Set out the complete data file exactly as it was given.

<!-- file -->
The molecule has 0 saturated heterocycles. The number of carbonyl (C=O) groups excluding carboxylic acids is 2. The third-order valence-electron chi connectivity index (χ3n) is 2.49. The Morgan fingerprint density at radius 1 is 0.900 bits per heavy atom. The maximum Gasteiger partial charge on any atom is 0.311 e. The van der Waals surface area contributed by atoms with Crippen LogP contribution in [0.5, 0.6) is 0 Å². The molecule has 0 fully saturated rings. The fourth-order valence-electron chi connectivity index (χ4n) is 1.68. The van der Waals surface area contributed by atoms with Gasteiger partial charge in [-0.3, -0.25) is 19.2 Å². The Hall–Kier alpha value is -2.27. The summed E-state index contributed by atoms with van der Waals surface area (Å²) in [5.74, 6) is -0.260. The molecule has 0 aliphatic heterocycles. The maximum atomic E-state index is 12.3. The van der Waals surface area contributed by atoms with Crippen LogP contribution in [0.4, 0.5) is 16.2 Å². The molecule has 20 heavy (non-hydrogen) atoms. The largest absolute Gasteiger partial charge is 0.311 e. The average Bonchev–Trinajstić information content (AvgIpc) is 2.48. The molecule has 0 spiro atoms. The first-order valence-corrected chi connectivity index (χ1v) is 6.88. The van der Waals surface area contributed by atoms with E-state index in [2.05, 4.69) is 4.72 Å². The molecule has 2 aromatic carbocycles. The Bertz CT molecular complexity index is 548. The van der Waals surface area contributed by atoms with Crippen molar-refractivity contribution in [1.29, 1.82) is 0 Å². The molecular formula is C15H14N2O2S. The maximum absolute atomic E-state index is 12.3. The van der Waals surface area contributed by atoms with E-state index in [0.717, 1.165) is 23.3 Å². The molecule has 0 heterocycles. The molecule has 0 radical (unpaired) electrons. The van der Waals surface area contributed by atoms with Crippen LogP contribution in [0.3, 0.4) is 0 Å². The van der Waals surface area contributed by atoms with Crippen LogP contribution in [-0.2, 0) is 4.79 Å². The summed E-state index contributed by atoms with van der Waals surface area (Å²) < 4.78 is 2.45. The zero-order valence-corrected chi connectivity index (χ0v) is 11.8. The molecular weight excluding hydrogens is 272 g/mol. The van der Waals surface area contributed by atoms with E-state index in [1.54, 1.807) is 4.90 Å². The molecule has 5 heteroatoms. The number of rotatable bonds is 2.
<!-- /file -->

The molecule has 0 saturated heterocycles. The number of carbonyl (C=O) groups excluding carboxylic acids is 2. The third-order valence-electron chi connectivity index (χ3n) is 2.49. The Morgan fingerprint density at radius 1 is 0.900 bits per heavy atom. The maximum Gasteiger partial charge on any atom is 0.311 e. The van der Waals surface area contributed by atoms with Crippen LogP contribution in [0.5, 0.6) is 0 Å². The molecule has 0 fully saturated rings. The fourth-order valence-electron chi connectivity index (χ4n) is 1.68. The van der Waals surface area contributed by atoms with Gasteiger partial charge in [-0.3, -0.25) is 19.2 Å². The Hall–Kier alpha value is -2.27. The summed E-state index contributed by atoms with van der Waals surface area (Å²) in [5.74, 6) is -0.260. The molecule has 0 aliphatic heterocycles. The maximum atomic E-state index is 12.3. The van der Waals surface area contributed by atoms with Crippen LogP contribution in [0.4, 0.5) is 16.2 Å². The molecule has 20 heavy (non-hydrogen) atoms. The largest absolute Gasteiger partial charge is 0.311 e. The average Bonchev–Trinajstić information content (AvgIpc) is 2.48. The molecule has 0 spiro atoms. The first-order valence-corrected chi connectivity index (χ1v) is 6.88. The van der Waals surface area contributed by atoms with E-state index in [2.05, 4.69) is 4.72 Å². The molecule has 2 aromatic carbocycles. The Bertz CT molecular complexity index is 548. The van der Waals surface area contributed by atoms with Crippen molar-refractivity contribution in [1.29, 1.82) is 0 Å². The molecular formula is C15H14N2O2S. The maximum absolute atomic E-state index is 12.3. The van der Waals surface area contributed by atoms with E-state index in [0.717, 1.165) is 23.3 Å². The molecule has 0 heterocycles. The molecule has 0 radical (unpaired) electrons. The van der Waals surface area contributed by atoms with Crippen LogP contribution in [0.3, 0.4) is 0 Å². The van der Waals surface area contributed by atoms with Crippen LogP contribution in [-0.2, 0) is 4.79 Å². The summed E-state index contributed by atoms with van der Waals surface area (Å²) < 4.78 is 2.45. The zero-order valence-corrected chi connectivity index (χ0v) is 11.8. The molecular weight excluding hydrogens is 272 g/mol. The van der Waals surface area contributed by atoms with E-state index in [1.54, 1.807) is 4.90 Å². The molecule has 5 heteroatoms. The number of rotatable bonds is 2.